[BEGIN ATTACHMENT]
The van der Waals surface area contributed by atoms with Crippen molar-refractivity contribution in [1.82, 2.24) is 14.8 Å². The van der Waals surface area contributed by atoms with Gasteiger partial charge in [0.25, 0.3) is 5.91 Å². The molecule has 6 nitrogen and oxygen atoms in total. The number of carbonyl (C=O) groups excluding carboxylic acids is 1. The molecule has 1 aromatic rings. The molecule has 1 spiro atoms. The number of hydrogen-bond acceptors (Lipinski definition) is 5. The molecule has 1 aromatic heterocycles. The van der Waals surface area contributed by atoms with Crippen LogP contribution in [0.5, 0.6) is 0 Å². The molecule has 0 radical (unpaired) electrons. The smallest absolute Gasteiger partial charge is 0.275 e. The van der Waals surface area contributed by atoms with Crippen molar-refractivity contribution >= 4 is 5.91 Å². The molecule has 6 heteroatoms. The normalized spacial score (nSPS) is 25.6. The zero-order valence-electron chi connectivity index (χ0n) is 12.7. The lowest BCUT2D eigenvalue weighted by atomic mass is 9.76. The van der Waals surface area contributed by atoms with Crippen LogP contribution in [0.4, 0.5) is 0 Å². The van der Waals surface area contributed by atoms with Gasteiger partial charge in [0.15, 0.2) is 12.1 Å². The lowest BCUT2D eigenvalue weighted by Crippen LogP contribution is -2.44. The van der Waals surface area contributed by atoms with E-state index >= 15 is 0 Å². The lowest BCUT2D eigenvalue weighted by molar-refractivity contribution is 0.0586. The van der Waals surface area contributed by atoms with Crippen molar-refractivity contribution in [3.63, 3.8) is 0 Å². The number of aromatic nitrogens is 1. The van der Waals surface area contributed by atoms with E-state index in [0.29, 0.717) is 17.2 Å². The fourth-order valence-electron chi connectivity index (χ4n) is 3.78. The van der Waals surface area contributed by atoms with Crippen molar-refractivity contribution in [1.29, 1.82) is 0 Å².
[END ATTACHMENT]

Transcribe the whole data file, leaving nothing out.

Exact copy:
The van der Waals surface area contributed by atoms with Crippen molar-refractivity contribution in [1.82, 2.24) is 14.8 Å². The van der Waals surface area contributed by atoms with Gasteiger partial charge in [0.25, 0.3) is 5.91 Å². The molecule has 6 nitrogen and oxygen atoms in total. The number of carbonyl (C=O) groups excluding carboxylic acids is 1. The molecule has 1 aromatic rings. The molecule has 1 spiro atoms. The number of hydrogen-bond acceptors (Lipinski definition) is 5. The molecule has 1 aromatic heterocycles. The van der Waals surface area contributed by atoms with Crippen LogP contribution in [0.5, 0.6) is 0 Å². The molecule has 0 radical (unpaired) electrons. The smallest absolute Gasteiger partial charge is 0.275 e. The van der Waals surface area contributed by atoms with Crippen molar-refractivity contribution >= 4 is 5.91 Å². The molecule has 6 heteroatoms. The normalized spacial score (nSPS) is 25.6. The zero-order valence-electron chi connectivity index (χ0n) is 12.7. The lowest BCUT2D eigenvalue weighted by atomic mass is 9.76. The van der Waals surface area contributed by atoms with Crippen LogP contribution in [0.4, 0.5) is 0 Å². The van der Waals surface area contributed by atoms with Gasteiger partial charge in [0.15, 0.2) is 12.1 Å². The lowest BCUT2D eigenvalue weighted by Crippen LogP contribution is -2.44. The van der Waals surface area contributed by atoms with E-state index >= 15 is 0 Å². The lowest BCUT2D eigenvalue weighted by molar-refractivity contribution is 0.0586. The van der Waals surface area contributed by atoms with Crippen molar-refractivity contribution in [3.63, 3.8) is 0 Å². The number of aromatic nitrogens is 1. The van der Waals surface area contributed by atoms with E-state index in [0.29, 0.717) is 17.2 Å². The fourth-order valence-electron chi connectivity index (χ4n) is 3.78. The van der Waals surface area contributed by atoms with Crippen molar-refractivity contribution in [1.29, 1.82) is 0 Å².